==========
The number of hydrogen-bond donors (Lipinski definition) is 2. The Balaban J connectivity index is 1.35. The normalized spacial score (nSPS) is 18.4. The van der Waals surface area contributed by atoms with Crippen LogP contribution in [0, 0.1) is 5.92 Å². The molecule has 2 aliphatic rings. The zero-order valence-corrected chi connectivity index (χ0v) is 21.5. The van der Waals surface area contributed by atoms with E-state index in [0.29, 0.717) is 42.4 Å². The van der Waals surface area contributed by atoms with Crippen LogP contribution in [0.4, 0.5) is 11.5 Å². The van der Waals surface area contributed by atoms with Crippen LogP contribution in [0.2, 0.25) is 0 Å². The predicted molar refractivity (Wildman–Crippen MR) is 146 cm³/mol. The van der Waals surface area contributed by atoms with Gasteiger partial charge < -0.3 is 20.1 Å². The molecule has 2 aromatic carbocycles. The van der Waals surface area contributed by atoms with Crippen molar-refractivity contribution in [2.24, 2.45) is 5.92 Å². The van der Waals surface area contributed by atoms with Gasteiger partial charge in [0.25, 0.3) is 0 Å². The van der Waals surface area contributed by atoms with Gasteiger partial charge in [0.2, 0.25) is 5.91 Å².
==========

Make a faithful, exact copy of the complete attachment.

The number of hydrogen-bond donors (Lipinski definition) is 2. The Balaban J connectivity index is 1.35. The normalized spacial score (nSPS) is 18.4. The van der Waals surface area contributed by atoms with Crippen LogP contribution in [0, 0.1) is 5.92 Å². The molecule has 2 aliphatic rings. The zero-order valence-corrected chi connectivity index (χ0v) is 21.5. The van der Waals surface area contributed by atoms with E-state index in [0.29, 0.717) is 42.4 Å². The van der Waals surface area contributed by atoms with Crippen LogP contribution in [0.4, 0.5) is 11.5 Å². The van der Waals surface area contributed by atoms with Crippen LogP contribution in [0.2, 0.25) is 0 Å². The predicted molar refractivity (Wildman–Crippen MR) is 146 cm³/mol. The van der Waals surface area contributed by atoms with Gasteiger partial charge < -0.3 is 20.1 Å². The molecule has 2 aromatic carbocycles. The van der Waals surface area contributed by atoms with Crippen molar-refractivity contribution in [2.24, 2.45) is 5.92 Å². The van der Waals surface area contributed by atoms with Gasteiger partial charge in [0.25, 0.3) is 0 Å². The van der Waals surface area contributed by atoms with Gasteiger partial charge in [0.2, 0.25) is 5.91 Å².